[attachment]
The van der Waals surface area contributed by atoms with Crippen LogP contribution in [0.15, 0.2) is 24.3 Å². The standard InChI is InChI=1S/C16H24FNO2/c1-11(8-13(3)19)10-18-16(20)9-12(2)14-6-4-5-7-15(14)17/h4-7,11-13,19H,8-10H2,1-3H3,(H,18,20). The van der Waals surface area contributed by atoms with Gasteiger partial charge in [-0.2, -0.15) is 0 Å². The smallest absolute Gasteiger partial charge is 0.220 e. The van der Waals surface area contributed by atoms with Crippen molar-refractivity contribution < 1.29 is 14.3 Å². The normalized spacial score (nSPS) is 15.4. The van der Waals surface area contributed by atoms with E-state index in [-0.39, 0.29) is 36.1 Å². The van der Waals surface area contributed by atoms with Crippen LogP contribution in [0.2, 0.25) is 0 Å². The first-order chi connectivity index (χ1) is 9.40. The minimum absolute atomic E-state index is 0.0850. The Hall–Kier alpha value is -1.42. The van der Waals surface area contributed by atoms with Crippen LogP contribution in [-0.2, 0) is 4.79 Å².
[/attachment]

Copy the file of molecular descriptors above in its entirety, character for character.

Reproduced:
The van der Waals surface area contributed by atoms with Crippen LogP contribution in [0.15, 0.2) is 24.3 Å². The standard InChI is InChI=1S/C16H24FNO2/c1-11(8-13(3)19)10-18-16(20)9-12(2)14-6-4-5-7-15(14)17/h4-7,11-13,19H,8-10H2,1-3H3,(H,18,20). The van der Waals surface area contributed by atoms with Gasteiger partial charge in [-0.2, -0.15) is 0 Å². The smallest absolute Gasteiger partial charge is 0.220 e. The van der Waals surface area contributed by atoms with Crippen molar-refractivity contribution < 1.29 is 14.3 Å². The normalized spacial score (nSPS) is 15.4. The van der Waals surface area contributed by atoms with E-state index in [-0.39, 0.29) is 36.1 Å². The van der Waals surface area contributed by atoms with Crippen LogP contribution in [0.2, 0.25) is 0 Å². The first-order chi connectivity index (χ1) is 9.40. The minimum absolute atomic E-state index is 0.0850. The Hall–Kier alpha value is -1.42. The van der Waals surface area contributed by atoms with Crippen LogP contribution in [-0.2, 0) is 4.79 Å².